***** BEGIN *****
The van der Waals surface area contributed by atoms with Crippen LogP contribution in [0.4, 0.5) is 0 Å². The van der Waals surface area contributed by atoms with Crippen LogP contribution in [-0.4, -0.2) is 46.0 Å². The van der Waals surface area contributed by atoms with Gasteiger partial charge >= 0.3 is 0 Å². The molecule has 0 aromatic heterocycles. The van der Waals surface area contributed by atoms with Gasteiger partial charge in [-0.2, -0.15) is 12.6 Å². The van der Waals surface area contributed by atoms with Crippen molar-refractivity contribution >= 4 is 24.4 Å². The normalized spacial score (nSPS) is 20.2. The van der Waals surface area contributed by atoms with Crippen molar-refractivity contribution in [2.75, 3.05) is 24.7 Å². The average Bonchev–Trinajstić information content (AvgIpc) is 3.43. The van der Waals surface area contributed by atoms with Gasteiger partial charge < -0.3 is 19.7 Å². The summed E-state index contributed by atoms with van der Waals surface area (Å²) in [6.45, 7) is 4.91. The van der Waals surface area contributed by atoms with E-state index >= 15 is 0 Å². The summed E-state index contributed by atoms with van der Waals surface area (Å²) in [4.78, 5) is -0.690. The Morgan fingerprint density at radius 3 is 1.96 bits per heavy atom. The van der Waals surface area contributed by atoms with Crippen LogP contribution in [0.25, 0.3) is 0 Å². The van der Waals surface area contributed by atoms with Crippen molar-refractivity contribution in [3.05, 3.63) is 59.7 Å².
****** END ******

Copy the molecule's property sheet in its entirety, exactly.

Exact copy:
The van der Waals surface area contributed by atoms with Crippen LogP contribution in [0.4, 0.5) is 0 Å². The van der Waals surface area contributed by atoms with Crippen LogP contribution in [-0.4, -0.2) is 46.0 Å². The van der Waals surface area contributed by atoms with Gasteiger partial charge >= 0.3 is 0 Å². The molecule has 0 aromatic heterocycles. The van der Waals surface area contributed by atoms with Gasteiger partial charge in [-0.2, -0.15) is 12.6 Å². The van der Waals surface area contributed by atoms with Crippen molar-refractivity contribution >= 4 is 24.4 Å². The normalized spacial score (nSPS) is 20.2. The van der Waals surface area contributed by atoms with Crippen molar-refractivity contribution in [2.75, 3.05) is 24.7 Å². The average Bonchev–Trinajstić information content (AvgIpc) is 3.43. The van der Waals surface area contributed by atoms with Gasteiger partial charge < -0.3 is 19.7 Å². The summed E-state index contributed by atoms with van der Waals surface area (Å²) in [6.45, 7) is 4.91. The van der Waals surface area contributed by atoms with E-state index >= 15 is 0 Å². The summed E-state index contributed by atoms with van der Waals surface area (Å²) in [4.78, 5) is -0.690. The Morgan fingerprint density at radius 3 is 1.96 bits per heavy atom. The van der Waals surface area contributed by atoms with Crippen LogP contribution in [0.25, 0.3) is 0 Å². The van der Waals surface area contributed by atoms with Crippen molar-refractivity contribution in [3.05, 3.63) is 59.7 Å².